A 2012 survey by the Kaiser Family Foundation about health insurance benefits revealed interesting trends. Where does your company fit into these national averages? We hear so often about the financial burden of small employers to offer health insurance benefits. The fact that 50% of businesses the size of many New York restaurants, bars, wineries, microbreweries and microdistilleries (3-9 employees) still try to offer health insurance benefits to their employees is encouraging. It shows they are trying to be both competitive and to attract and maintain career professional minded staff. This differs from the family run businesses of the past. It also means that the costs for labor are much more significant than they were in yesteryear.
The survey report revealed the following:
- · Average cost of health insurance: $5,615 for single, $15,745 for family
- · Average employee contribution: 18% single, 28% family
- § 61% contribute 25% or less of the premium
- § 14% contribute 50% or more of the premium
- § 94% contribute to family plan premium
- § Small companies with less than 200 employees require lower contributions for singles but higher contributions for families when compared to employers of 200 or more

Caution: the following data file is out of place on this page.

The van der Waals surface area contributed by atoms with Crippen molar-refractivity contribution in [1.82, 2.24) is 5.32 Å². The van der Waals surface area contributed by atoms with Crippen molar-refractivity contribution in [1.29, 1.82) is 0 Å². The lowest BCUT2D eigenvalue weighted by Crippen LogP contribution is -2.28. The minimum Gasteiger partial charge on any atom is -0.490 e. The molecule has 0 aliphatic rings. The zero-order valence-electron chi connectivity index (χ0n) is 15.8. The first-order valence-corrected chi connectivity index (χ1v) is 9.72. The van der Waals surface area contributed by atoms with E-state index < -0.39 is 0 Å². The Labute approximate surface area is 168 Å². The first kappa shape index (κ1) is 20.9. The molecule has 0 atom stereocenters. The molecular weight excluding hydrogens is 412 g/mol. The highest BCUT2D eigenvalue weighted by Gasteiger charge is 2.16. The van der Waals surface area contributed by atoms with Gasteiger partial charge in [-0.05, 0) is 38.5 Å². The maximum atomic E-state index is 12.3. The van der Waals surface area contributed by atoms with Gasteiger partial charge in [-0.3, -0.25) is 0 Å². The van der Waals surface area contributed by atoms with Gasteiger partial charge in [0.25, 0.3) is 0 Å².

- § Average increase from prior year premium: 3-4%
- § Average increase in premium cost since 2002: 97% (in other words, it doubled over the past decade)
- § Highest premiums by geographic region: northeast (includes New York)
Most employers are still paying the bulk of the premium each month but plans are moving toward those with more cost-sharing by the employee.
With respect to deductibles, co-pays and other cost-sharing is required of almost all employees, with 34% of employer provided coverage requiring a deductible over $1,000.
With respect to prescription coverage, 99% of employer provided coverage offers prescriptions with almost all requiring a deductible or co-pay.
For employers with 3-9 employees, 50% offer health insurance nation-wide. Most employers have minimum work hour rules or waiting periods for new employees.
Notably, eligible employees who take employer offered health insurance is only 81%, presumably accounting for another primary coverage in two parent working families.
What remains to be seen is how federal and state health care reform will impact these trends. Will more or less small employers be able to afford to offer healthcare coverage? Will many opt to pay the penalty for non-coverage because it is more economical than offering coverage? What do you predict?